During the sub-zero and snow-filled months of winter, we maintained a spirit of hope that spring was on the way. It has now become a reality as all nature stretches and yawns and awakens once more to a new beginning. The fragrance of spring awakens our waiting nostrils, the budding beauty of new life brightens our eyes, and the reassuring idea of renewal stimulates our minds.

    April 20, 2014

  • Unsung heroes handling calls in emergencies are appreciated

    Thankfully, we live in a community where help is available 24 hours a day, seven days a week, just by dialing three numbers — 9-1-1.
    During this week, which is recognized as National Public Safety Tele-Communicator’s Week nationwide, we need to remember that on the other end of that line are the men and women here in this county who are always there in case of accident, crimes, medical emergencies and any other catastrophic event.

    April 18, 2014

  • Message to ‘buckle up and park the phone’ is saving lives

    A figure that we haven’t seen that much in recent years is the highway death toll for a given period.
    Is the death toll up, down or just about the same as it was?
    The West Virginia Southern Regional Highway Safety Program has announced there were 325 highway fatalities in 2013, the second-lowest number on record.

    April 17, 2014

  • State native Burwell can ‘deliver results’ as Health and Human Services secretary

    Sylvia Mathews Burwell might not be a name with which most people are immediately familiar.
    For the past year, she has run the budget office under President Barack Obama.
    Prior to that, she served as president of the Bill & Melinda Gates Foundation’s Global Development Program and later the Wal-Mart Foundation.

    April 16, 2014

  • Marion scores well in recent health report but could do better

    When it comes to area-wide studies, especially on health, there’s usually good news and bad news.
    So was the recent report on the health of America’s counties released by the Robert Wood Johnson Foundation recently. The nationwide county study evaluated health outcomes and health factors, and ranked counties accordingly.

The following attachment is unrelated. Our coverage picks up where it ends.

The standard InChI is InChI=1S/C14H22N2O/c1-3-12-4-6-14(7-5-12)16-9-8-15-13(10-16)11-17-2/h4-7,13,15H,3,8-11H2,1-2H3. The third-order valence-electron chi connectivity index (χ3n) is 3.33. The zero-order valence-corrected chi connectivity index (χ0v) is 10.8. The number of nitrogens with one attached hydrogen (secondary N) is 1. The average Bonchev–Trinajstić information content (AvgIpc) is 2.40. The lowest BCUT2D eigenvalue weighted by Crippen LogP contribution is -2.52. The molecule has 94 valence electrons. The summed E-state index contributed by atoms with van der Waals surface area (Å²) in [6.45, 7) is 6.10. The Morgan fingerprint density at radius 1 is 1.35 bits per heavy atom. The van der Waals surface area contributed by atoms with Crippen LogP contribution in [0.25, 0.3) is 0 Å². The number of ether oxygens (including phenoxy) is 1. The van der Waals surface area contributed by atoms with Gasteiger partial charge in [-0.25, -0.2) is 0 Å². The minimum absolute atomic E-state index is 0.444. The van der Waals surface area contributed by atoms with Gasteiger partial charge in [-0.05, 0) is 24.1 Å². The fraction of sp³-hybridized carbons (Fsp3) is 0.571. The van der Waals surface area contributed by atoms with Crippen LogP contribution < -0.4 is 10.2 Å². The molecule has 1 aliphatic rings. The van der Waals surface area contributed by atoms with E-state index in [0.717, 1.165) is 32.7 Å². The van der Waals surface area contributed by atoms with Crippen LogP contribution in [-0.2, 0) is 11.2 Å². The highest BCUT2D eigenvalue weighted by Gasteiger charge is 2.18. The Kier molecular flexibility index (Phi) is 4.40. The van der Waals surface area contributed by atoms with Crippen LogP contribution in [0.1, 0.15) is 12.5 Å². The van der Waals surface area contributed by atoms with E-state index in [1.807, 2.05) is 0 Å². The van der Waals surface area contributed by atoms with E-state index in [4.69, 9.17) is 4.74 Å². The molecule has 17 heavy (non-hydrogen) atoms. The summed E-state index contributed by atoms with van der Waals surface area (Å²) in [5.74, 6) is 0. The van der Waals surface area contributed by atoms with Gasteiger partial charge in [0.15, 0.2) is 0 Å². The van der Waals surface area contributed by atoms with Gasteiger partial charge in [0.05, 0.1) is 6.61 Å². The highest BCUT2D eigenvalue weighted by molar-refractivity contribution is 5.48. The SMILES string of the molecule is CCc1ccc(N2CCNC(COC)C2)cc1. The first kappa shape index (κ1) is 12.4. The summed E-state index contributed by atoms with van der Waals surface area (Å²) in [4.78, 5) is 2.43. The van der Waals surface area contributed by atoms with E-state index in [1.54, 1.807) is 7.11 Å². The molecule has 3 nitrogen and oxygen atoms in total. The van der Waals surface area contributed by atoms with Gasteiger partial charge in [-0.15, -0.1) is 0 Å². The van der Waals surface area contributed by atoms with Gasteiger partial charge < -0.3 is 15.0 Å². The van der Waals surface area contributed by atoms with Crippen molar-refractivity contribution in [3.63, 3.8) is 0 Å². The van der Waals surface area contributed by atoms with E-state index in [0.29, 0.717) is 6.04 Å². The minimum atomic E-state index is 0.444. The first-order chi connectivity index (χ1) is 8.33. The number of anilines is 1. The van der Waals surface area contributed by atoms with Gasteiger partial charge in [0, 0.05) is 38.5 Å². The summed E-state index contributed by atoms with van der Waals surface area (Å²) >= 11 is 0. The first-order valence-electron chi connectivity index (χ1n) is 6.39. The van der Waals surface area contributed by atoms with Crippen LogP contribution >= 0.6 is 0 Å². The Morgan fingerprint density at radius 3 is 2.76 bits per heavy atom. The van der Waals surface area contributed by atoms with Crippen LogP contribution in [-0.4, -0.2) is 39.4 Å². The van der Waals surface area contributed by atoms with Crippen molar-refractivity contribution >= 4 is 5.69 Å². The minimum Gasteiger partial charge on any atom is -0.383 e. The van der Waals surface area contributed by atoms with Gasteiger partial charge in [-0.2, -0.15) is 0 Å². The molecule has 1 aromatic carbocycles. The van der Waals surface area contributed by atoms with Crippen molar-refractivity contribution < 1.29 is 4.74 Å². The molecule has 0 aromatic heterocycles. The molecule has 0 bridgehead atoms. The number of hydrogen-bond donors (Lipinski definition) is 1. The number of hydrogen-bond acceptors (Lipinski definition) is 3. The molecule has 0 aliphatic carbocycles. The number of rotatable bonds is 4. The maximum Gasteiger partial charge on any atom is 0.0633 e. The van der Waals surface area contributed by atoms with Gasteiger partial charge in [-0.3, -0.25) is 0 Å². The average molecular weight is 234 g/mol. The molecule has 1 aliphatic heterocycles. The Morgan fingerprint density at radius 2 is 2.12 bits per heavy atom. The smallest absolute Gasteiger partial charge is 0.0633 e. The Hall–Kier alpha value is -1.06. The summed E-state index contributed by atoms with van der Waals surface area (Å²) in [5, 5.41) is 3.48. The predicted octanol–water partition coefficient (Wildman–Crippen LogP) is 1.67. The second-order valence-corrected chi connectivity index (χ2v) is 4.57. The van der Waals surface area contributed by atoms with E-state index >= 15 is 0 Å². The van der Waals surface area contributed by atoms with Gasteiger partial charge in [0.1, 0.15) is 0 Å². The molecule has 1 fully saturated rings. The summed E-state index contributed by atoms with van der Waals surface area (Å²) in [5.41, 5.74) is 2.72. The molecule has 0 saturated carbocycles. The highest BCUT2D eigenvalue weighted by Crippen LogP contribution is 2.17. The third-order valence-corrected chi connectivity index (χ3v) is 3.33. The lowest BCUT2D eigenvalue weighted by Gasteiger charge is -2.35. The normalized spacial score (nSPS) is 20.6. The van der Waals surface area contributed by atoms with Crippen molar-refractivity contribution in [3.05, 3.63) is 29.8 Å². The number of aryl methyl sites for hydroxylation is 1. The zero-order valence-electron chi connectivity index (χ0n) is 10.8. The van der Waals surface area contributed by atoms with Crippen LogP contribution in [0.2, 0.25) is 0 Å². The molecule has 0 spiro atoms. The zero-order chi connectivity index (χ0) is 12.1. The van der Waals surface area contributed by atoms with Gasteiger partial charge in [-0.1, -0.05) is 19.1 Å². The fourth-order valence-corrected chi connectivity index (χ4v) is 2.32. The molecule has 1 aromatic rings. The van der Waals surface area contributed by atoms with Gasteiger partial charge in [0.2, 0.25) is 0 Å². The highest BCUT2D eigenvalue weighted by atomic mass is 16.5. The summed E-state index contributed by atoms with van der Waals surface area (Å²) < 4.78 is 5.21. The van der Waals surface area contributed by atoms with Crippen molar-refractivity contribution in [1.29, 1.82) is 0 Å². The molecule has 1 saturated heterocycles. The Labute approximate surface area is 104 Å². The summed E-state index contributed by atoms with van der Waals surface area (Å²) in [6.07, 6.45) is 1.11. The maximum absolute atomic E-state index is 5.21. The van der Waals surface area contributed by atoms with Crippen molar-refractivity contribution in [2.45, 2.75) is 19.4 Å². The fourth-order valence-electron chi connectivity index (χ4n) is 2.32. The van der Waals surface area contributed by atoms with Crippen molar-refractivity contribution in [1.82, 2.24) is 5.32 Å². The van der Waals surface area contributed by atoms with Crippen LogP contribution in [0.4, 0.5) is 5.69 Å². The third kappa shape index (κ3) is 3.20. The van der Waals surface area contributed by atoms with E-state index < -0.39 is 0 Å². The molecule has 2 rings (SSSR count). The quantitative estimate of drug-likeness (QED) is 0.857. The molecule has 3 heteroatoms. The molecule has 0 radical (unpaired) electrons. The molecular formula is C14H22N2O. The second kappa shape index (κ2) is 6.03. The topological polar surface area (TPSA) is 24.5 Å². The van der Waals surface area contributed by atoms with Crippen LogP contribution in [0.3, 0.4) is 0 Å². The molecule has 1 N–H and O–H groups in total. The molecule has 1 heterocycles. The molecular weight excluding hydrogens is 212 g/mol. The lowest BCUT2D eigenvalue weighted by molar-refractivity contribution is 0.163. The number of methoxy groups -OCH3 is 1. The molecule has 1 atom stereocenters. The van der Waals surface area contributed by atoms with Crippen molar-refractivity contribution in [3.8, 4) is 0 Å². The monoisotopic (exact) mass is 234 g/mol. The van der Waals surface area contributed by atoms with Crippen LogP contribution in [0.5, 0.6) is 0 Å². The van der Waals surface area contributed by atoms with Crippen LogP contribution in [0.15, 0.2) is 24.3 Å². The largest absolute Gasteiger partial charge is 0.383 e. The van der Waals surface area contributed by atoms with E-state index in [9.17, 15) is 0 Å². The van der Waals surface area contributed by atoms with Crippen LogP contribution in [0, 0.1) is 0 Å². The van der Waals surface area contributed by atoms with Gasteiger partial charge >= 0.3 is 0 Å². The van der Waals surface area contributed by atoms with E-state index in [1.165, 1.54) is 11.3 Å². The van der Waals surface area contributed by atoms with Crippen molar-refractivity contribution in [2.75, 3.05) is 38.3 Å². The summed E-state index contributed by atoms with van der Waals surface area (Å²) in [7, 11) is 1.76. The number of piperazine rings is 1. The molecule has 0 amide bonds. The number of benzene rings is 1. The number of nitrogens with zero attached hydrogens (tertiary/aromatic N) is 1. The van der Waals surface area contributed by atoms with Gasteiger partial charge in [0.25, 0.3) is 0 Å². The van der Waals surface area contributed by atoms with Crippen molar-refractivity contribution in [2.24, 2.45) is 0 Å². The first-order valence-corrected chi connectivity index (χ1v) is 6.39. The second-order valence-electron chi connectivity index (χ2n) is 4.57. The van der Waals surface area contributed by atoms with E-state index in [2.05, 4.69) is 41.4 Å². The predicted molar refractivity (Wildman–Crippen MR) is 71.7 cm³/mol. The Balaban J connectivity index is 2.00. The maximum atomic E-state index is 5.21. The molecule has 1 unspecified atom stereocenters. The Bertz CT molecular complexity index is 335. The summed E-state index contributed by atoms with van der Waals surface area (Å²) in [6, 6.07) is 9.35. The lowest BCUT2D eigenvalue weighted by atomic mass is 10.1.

April 13, 2014

  • COLUMN: ‘Instant’ news not always reliable

    That little word has a pretty big meaning. With origins that date back to the 15th century, it means urgent, current, immediate.
    But think about how that word has developed over the past few decades.
    Instant pudding. Instead of slaving over a hot stove for a few minutes, you can now pour cold milk and with a bit of stirring, instant pudding!

    April 13, 2014

  • Decision to be an organ donor can save lives

    Chelsea Clair watched as her father died waiting for a bone marrow transplant.
    So when she met Kyle Froelich at a car show in 2009 and heard about his struggles to find a kidney that would match his unique needs, she never hesitated to offer hers to the man she just met.

    April 11, 2014

  • Volunteers continue to have priceless impact on community

    Chances are, you know someone who volunteers. Perhaps you’re a volunteer yourself.
    Marion County is full of volunteers.
    They read to our youth.
    They assist nonprofit agencies.
    They serve on boards and committees.
    And in 2013, they spent a day picking up nearly 10 tons of garbage that had been tossed out on public property around Marion County.

    April 10, 2014

  • Proposed school calendar lives up to letter and spirit of law

    West Virginia state law requires that students be in a classroom for 180 days.

    April 9, 2014

Featured Ads
NDN Politics
House Ads